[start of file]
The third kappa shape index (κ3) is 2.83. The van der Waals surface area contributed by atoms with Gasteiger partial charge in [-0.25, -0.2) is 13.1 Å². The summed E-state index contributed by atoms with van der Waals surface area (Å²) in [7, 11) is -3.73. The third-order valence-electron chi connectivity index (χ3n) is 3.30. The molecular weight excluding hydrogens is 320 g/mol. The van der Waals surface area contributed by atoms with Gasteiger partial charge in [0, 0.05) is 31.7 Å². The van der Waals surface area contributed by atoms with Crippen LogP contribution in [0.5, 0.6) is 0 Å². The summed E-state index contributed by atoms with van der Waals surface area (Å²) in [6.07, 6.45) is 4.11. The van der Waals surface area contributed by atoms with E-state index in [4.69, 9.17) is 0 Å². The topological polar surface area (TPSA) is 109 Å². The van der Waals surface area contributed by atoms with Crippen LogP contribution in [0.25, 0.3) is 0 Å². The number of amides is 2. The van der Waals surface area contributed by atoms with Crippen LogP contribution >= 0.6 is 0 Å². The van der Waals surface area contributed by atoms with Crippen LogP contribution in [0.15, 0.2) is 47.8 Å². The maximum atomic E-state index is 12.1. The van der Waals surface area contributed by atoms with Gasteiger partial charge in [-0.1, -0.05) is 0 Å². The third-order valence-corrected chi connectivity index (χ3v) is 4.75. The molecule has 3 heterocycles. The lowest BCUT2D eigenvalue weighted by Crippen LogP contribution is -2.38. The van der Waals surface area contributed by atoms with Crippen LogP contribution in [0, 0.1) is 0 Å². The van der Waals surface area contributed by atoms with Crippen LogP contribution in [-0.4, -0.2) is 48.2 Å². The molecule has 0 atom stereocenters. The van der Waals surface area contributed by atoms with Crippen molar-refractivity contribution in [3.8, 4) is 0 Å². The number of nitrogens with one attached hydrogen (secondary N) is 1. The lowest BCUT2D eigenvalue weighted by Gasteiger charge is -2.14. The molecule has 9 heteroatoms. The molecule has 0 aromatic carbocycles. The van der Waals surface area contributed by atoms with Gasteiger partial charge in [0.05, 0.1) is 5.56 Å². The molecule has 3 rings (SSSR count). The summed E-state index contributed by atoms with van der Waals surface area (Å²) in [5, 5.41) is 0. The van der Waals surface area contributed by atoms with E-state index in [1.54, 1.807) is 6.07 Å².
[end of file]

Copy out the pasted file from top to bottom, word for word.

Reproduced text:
The third kappa shape index (κ3) is 2.83. The van der Waals surface area contributed by atoms with Gasteiger partial charge in [-0.25, -0.2) is 13.1 Å². The summed E-state index contributed by atoms with van der Waals surface area (Å²) in [7, 11) is -3.73. The third-order valence-electron chi connectivity index (χ3n) is 3.30. The molecular weight excluding hydrogens is 320 g/mol. The van der Waals surface area contributed by atoms with Gasteiger partial charge in [0, 0.05) is 31.7 Å². The van der Waals surface area contributed by atoms with Crippen LogP contribution in [0.5, 0.6) is 0 Å². The summed E-state index contributed by atoms with van der Waals surface area (Å²) in [6.07, 6.45) is 4.11. The van der Waals surface area contributed by atoms with E-state index in [4.69, 9.17) is 0 Å². The topological polar surface area (TPSA) is 109 Å². The van der Waals surface area contributed by atoms with Crippen LogP contribution in [0.25, 0.3) is 0 Å². The number of amides is 2. The van der Waals surface area contributed by atoms with Crippen LogP contribution >= 0.6 is 0 Å². The van der Waals surface area contributed by atoms with Crippen LogP contribution in [0.15, 0.2) is 47.8 Å². The maximum atomic E-state index is 12.1. The van der Waals surface area contributed by atoms with Gasteiger partial charge in [-0.1, -0.05) is 0 Å². The third-order valence-corrected chi connectivity index (χ3v) is 4.75. The molecule has 3 heterocycles. The lowest BCUT2D eigenvalue weighted by Crippen LogP contribution is -2.38. The van der Waals surface area contributed by atoms with Crippen LogP contribution in [0, 0.1) is 0 Å². The van der Waals surface area contributed by atoms with Crippen LogP contribution in [-0.4, -0.2) is 48.2 Å². The molecule has 0 atom stereocenters. The van der Waals surface area contributed by atoms with Crippen molar-refractivity contribution in [3.8, 4) is 0 Å². The number of nitrogens with one attached hydrogen (secondary N) is 1. The lowest BCUT2D eigenvalue weighted by Gasteiger charge is -2.14. The molecule has 9 heteroatoms. The molecule has 0 aromatic carbocycles. The van der Waals surface area contributed by atoms with Gasteiger partial charge in [0.05, 0.1) is 5.56 Å². The molecule has 3 rings (SSSR count). The summed E-state index contributed by atoms with van der Waals surface area (Å²) in [5, 5.41) is 0. The van der Waals surface area contributed by atoms with E-state index in [1.54, 1.807) is 6.07 Å².